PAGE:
When Quentin Tarantino was doing press for Inglorious Basterds, he was asked by a reporter what films or filmmaker would inspire him today if he was just starting out in the business. He answered Paul Thomas Anderson, writer-director of The Master, opening Friday in LA and New York:
“We’re really good friends and we have a very kind of artist romantic relationship. I feel I’m Marlon Brando to his Montgomery Clift. But there is a reality. Brando was better because Clift was out there. Same thing, Clift was better because he knew f*ckin’ Brando was already there, all right?”
In Anderson’s The Master, Joaquin Phoenix is one part Brando and four parts Clift. The actor’s colossal portrayal of Freddie Quell, a man who quite literally is fighting at every moment to quell his personal demons, ranks as the first performance in a very long time to recall the on-screen syncopated beats and off-screen tortured genius of an actor who had his own fair share of “The” titled films (The Search, The Heiress, The Defector).
After watching The Master at the Venice International Film Festival, where Phoenix and co-star Philip Seymour Hoffman shared an acting prize, BFI blogger Nick James likened the two lead performances to “a violent Montgomery Clift coming under Orson Welles’ wing.” This week on the IMDb discussion boards, the Clift resonance is also being debated.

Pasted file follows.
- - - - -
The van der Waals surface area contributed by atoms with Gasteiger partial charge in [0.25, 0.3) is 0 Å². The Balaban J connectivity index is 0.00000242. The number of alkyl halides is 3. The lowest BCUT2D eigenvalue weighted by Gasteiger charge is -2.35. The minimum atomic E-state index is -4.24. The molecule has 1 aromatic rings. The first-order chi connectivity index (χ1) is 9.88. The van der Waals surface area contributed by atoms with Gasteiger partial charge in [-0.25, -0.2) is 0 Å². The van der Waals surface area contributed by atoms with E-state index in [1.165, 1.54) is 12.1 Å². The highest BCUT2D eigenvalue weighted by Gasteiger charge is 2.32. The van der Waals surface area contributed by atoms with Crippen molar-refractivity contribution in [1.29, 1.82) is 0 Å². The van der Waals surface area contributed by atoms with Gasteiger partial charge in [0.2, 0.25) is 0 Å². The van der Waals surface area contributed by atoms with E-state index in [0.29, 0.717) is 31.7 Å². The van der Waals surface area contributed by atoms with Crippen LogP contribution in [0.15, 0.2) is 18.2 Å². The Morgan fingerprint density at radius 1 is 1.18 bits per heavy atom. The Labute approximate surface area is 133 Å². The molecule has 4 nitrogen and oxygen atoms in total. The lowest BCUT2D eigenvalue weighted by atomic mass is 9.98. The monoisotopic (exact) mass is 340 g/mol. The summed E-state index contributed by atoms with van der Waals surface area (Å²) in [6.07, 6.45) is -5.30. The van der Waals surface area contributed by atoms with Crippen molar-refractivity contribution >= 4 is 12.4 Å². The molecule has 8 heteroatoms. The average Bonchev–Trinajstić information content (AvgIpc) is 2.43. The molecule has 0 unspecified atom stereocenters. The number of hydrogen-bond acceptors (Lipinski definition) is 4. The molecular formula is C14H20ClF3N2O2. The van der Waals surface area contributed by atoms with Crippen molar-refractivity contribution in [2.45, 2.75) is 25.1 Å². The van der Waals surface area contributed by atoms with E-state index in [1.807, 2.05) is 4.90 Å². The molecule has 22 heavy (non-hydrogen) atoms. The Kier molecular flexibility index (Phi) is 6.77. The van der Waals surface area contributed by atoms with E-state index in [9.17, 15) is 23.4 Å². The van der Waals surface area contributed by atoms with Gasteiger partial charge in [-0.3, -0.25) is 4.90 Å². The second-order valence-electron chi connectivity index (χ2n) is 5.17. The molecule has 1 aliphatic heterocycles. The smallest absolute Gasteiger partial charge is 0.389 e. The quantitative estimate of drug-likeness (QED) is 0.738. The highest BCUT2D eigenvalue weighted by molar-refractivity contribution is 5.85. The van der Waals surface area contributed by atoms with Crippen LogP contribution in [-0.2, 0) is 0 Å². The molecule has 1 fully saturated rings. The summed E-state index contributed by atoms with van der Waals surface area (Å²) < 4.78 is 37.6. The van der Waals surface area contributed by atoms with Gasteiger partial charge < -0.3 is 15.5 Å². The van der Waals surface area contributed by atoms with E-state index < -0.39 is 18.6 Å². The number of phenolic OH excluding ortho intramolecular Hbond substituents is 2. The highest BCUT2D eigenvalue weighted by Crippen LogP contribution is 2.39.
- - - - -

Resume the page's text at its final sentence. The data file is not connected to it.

The Master takes place at the exact moment in time when Clift’s career as a film actor began its vertiginous flight – late 1940s, early 1950s. In fact, the Clift movie plot that resonated most for this reviewer while watching Phoenix in The Master – 1951’s A Place in the Sun – coincides with the apex of Anderson’s narrative.
Phoenix’s body slam of The Method and the male-bonded love story at the heart of The Master make Anderson’s 70mm-retro epic in many ways A Place in the Shadows. Though the film as a whole is not nearly as successful, Phoenix is one of the few performers who will legitimately be able to give Daniel Day-Lewis a run for the 2012 Best Actor awards money.